Red route fines increasing for the first time in 10 years

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red route fines

Drivers who break the rules on London’s “red route” roads are set to face increased fines of £160, TfL has announced.

As of January 17, fines for offences on the TfL-managed roads will increase from £130 for the first time in over 10 years following a public consultation carried out during autumn last year.

Fines can be issued for things such as blocking a yellow box junction, parking illegally in loading bays or driving in bus lanes.

TfL has said the increased fines will improve road safety and reduce congestion on some of London’s busiest roads while contributing to improved air quality.

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Despite making up just five per cent of London’s roads, red routes carry 30 percent of all the capital’s traffic while accounting for 37 percent of all road traffic deaths in London. Pollution along red routes is also 57 percent higher than average roads.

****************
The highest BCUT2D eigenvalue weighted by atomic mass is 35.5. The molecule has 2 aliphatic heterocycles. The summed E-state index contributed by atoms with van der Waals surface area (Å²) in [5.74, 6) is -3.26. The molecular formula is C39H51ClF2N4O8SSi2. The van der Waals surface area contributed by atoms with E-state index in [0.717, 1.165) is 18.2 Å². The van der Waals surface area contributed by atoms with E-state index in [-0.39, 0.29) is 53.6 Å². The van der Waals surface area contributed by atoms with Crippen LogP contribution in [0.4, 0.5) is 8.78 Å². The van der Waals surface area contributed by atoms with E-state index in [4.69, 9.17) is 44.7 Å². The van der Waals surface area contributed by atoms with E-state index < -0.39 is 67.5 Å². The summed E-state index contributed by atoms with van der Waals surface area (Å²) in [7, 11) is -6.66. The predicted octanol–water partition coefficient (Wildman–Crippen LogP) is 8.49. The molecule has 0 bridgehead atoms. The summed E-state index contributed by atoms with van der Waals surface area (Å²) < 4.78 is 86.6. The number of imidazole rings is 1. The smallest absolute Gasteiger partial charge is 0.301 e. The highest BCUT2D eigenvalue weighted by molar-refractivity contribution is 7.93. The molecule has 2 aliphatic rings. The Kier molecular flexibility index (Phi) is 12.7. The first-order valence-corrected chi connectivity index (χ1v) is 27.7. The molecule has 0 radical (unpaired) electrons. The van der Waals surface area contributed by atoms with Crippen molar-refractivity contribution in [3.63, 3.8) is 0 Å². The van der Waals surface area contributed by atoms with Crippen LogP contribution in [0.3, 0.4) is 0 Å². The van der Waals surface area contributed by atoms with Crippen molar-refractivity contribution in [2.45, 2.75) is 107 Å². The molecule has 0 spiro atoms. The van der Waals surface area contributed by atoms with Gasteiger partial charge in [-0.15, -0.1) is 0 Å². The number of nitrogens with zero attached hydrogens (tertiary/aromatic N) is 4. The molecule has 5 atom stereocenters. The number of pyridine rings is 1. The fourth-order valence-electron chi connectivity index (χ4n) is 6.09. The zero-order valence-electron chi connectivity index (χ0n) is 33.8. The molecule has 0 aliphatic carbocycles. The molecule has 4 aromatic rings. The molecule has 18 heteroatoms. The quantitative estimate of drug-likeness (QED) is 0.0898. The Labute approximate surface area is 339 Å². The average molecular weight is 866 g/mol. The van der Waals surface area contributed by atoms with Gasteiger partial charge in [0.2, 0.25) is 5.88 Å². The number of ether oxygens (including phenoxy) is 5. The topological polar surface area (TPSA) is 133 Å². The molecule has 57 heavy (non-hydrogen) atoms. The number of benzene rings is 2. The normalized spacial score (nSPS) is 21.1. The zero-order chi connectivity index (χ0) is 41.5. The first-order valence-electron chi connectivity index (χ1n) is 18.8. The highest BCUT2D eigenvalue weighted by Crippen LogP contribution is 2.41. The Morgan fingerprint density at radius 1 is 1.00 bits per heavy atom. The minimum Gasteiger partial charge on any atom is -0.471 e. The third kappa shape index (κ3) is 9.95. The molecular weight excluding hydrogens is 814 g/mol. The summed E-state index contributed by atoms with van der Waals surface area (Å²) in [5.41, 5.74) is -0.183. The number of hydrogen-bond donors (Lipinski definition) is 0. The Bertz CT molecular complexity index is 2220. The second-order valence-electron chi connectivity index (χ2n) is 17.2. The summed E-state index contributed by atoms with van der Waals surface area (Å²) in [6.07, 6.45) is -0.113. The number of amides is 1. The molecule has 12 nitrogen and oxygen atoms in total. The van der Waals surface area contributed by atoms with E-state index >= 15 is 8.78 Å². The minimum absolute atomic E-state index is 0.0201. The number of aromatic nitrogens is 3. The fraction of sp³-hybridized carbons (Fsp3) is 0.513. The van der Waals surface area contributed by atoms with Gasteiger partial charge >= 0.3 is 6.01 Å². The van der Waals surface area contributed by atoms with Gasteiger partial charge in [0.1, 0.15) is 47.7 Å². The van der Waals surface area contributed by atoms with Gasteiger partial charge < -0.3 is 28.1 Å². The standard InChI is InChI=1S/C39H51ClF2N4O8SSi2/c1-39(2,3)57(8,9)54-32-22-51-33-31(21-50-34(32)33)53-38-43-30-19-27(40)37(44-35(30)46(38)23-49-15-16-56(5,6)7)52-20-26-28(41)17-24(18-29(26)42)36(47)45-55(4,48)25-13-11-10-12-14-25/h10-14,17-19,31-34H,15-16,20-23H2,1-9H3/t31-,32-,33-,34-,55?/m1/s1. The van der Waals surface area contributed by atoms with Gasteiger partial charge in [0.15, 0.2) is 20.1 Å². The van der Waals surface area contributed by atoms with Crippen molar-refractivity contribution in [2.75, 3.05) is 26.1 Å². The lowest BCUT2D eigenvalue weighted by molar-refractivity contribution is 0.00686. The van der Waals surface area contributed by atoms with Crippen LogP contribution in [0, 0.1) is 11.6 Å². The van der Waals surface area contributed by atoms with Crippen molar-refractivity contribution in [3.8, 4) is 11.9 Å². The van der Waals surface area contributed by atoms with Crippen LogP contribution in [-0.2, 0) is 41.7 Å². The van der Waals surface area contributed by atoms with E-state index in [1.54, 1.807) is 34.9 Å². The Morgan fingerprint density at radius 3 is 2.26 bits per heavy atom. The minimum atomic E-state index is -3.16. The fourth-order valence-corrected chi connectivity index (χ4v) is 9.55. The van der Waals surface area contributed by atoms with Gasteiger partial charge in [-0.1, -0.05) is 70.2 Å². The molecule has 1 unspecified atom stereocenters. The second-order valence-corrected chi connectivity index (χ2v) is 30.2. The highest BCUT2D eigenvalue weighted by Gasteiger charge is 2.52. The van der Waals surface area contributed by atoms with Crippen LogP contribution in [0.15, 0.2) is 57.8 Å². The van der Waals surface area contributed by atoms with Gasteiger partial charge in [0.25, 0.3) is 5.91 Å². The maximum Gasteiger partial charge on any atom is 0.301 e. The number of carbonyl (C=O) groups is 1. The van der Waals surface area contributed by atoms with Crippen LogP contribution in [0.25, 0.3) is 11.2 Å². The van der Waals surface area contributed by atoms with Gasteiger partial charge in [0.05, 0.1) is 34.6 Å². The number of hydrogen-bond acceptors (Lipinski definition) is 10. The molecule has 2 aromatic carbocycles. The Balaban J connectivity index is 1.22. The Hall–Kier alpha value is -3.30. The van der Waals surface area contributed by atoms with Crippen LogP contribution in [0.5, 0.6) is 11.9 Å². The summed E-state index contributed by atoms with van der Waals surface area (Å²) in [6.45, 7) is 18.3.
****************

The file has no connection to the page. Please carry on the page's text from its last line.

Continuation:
Siwan Hayward, TfL’s Director of Compliance, Policing, Operations and Security, said: “We are committed to keeping London moving safely and efficiently, and compliance on the Transport for London Road Network is essential in achieving those aims.

“Non-compliance impacts London’s air quality, creates safety risks, disrupts traffic and creates congestion for everyone. Increasing the penalty charge for contraventions on our road network in line with inflation will provide a more effective deterrent to drivers and improve the safety and reliability of the network.”

Fines paid within 14 days of being issued will be reduced to £80 while those who do not pay their fine within 28 days will face a charge of £240.

While TfL has said the increased penalty charge “is about improving compliance, not penalising drivers”, the transport authority stands to gain a much-needed boost to its dwindling funds through the move.

It is thought that TfL could generate as much as £20 million over two years as a result of increasing red route fines.

The increase was proposed in January 2021 by Green Party members of the London Assembly in an amendment to the Mayor of London’s budget as a way of generating income for TfL. The amendment was, however, voted down.

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